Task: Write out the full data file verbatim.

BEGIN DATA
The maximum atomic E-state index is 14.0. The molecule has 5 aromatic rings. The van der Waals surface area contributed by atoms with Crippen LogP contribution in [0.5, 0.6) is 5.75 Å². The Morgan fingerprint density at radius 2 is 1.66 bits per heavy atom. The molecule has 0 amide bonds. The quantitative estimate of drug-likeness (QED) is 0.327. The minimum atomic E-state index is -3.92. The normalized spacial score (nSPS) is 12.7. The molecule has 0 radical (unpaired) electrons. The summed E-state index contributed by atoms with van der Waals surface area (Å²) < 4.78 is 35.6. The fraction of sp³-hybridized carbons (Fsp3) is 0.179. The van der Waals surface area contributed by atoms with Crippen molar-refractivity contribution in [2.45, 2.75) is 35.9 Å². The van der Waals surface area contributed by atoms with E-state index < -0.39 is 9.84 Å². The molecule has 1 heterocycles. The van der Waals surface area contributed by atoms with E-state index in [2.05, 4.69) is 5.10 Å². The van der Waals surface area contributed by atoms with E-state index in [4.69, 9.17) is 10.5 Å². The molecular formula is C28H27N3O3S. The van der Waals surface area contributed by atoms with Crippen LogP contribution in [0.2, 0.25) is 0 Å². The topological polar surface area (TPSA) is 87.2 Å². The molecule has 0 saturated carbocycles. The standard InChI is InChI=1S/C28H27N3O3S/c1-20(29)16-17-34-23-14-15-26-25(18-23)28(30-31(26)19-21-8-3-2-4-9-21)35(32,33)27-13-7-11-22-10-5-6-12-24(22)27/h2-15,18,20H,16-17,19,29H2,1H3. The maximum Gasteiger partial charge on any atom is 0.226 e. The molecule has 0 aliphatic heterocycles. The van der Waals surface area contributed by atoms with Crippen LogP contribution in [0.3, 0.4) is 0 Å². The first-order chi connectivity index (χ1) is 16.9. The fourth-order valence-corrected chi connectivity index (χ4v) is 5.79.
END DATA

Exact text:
The maximum atomic E-state index is 14.0. The molecule has 5 aromatic rings. The van der Waals surface area contributed by atoms with Crippen LogP contribution in [0.5, 0.6) is 5.75 Å². The Morgan fingerprint density at radius 2 is 1.66 bits per heavy atom. The molecule has 0 amide bonds. The quantitative estimate of drug-likeness (QED) is 0.327. The minimum atomic E-state index is -3.92. The normalized spacial score (nSPS) is 12.7. The molecule has 0 radical (unpaired) electrons. The summed E-state index contributed by atoms with van der Waals surface area (Å²) < 4.78 is 35.6. The fraction of sp³-hybridized carbons (Fsp3) is 0.179. The van der Waals surface area contributed by atoms with Crippen molar-refractivity contribution in [2.45, 2.75) is 35.9 Å². The van der Waals surface area contributed by atoms with E-state index < -0.39 is 9.84 Å². The molecule has 1 heterocycles. The van der Waals surface area contributed by atoms with E-state index in [2.05, 4.69) is 5.10 Å². The van der Waals surface area contributed by atoms with E-state index in [4.69, 9.17) is 10.5 Å². The molecular formula is C28H27N3O3S. The van der Waals surface area contributed by atoms with Crippen LogP contribution in [0.2, 0.25) is 0 Å². The topological polar surface area (TPSA) is 87.2 Å². The molecule has 0 saturated carbocycles. The standard InChI is InChI=1S/C28H27N3O3S/c1-20(29)16-17-34-23-14-15-26-25(18-23)28(30-31(26)19-21-8-3-2-4-9-21)35(32,33)27-13-7-11-22-10-5-6-12-24(22)27/h2-15,18,20H,16-17,19,29H2,1H3. The maximum Gasteiger partial charge on any atom is 0.226 e. The molecule has 0 aliphatic heterocycles. The van der Waals surface area contributed by atoms with Crippen LogP contribution in [0.3, 0.4) is 0 Å². The first-order chi connectivity index (χ1) is 16.9. The fourth-order valence-corrected chi connectivity index (χ4v) is 5.79.